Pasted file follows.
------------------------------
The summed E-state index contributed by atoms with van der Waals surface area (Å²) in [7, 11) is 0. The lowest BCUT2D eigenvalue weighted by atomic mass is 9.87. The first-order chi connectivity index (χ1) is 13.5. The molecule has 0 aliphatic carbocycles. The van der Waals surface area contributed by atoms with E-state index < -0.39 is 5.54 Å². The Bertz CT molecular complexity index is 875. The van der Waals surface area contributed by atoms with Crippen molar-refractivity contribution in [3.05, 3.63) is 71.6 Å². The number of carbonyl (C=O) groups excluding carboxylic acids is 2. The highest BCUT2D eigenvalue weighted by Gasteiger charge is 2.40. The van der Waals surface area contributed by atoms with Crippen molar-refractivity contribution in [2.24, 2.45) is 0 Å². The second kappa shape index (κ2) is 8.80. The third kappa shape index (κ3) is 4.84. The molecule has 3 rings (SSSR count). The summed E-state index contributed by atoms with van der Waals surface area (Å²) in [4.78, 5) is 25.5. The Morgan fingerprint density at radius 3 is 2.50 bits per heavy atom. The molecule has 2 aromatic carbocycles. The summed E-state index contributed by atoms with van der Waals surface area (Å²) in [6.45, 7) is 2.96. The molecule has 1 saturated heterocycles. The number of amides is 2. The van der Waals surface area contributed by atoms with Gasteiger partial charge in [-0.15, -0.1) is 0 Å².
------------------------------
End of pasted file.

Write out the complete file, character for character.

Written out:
The summed E-state index contributed by atoms with van der Waals surface area (Å²) in [7, 11) is 0. The lowest BCUT2D eigenvalue weighted by atomic mass is 9.87. The first-order chi connectivity index (χ1) is 13.5. The molecule has 0 aliphatic carbocycles. The van der Waals surface area contributed by atoms with E-state index < -0.39 is 5.54 Å². The Bertz CT molecular complexity index is 875. The van der Waals surface area contributed by atoms with Crippen molar-refractivity contribution in [3.05, 3.63) is 71.6 Å². The number of carbonyl (C=O) groups excluding carboxylic acids is 2. The highest BCUT2D eigenvalue weighted by Gasteiger charge is 2.40. The van der Waals surface area contributed by atoms with Crippen molar-refractivity contribution in [2.24, 2.45) is 0 Å². The second kappa shape index (κ2) is 8.80. The third kappa shape index (κ3) is 4.84. The molecule has 3 rings (SSSR count). The summed E-state index contributed by atoms with van der Waals surface area (Å²) in [4.78, 5) is 25.5. The Morgan fingerprint density at radius 3 is 2.50 bits per heavy atom. The molecule has 2 aromatic carbocycles. The summed E-state index contributed by atoms with van der Waals surface area (Å²) in [6.45, 7) is 2.96. The molecule has 1 saturated heterocycles. The number of amides is 2. The van der Waals surface area contributed by atoms with Gasteiger partial charge in [-0.15, -0.1) is 0 Å².